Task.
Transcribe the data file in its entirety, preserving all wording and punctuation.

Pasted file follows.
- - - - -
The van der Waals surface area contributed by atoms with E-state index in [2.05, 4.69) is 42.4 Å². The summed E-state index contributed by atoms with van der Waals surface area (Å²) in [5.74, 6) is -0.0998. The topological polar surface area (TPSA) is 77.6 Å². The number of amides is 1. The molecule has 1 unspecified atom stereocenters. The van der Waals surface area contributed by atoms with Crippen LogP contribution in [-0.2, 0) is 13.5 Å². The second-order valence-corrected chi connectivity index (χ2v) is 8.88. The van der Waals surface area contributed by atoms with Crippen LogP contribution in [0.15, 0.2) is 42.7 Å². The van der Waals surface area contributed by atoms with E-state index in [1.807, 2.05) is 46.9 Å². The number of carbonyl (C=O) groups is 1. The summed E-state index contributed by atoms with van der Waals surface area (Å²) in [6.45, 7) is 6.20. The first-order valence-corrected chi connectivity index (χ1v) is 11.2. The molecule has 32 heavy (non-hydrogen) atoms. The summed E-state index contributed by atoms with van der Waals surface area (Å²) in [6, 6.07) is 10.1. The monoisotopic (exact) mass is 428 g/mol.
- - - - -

The van der Waals surface area contributed by atoms with E-state index in [2.05, 4.69) is 42.4 Å². The summed E-state index contributed by atoms with van der Waals surface area (Å²) in [5.74, 6) is -0.0998. The topological polar surface area (TPSA) is 77.6 Å². The number of amides is 1. The molecule has 1 unspecified atom stereocenters. The van der Waals surface area contributed by atoms with Crippen LogP contribution in [-0.2, 0) is 13.5 Å². The second-order valence-corrected chi connectivity index (χ2v) is 8.88. The van der Waals surface area contributed by atoms with Crippen LogP contribution in [0.15, 0.2) is 42.7 Å². The van der Waals surface area contributed by atoms with E-state index in [1.807, 2.05) is 46.9 Å². The number of carbonyl (C=O) groups is 1. The summed E-state index contributed by atoms with van der Waals surface area (Å²) in [6.45, 7) is 6.20. The first-order valence-corrected chi connectivity index (χ1v) is 11.2. The molecule has 32 heavy (non-hydrogen) atoms. The summed E-state index contributed by atoms with van der Waals surface area (Å²) in [6, 6.07) is 10.1. The monoisotopic (exact) mass is 428 g/mol.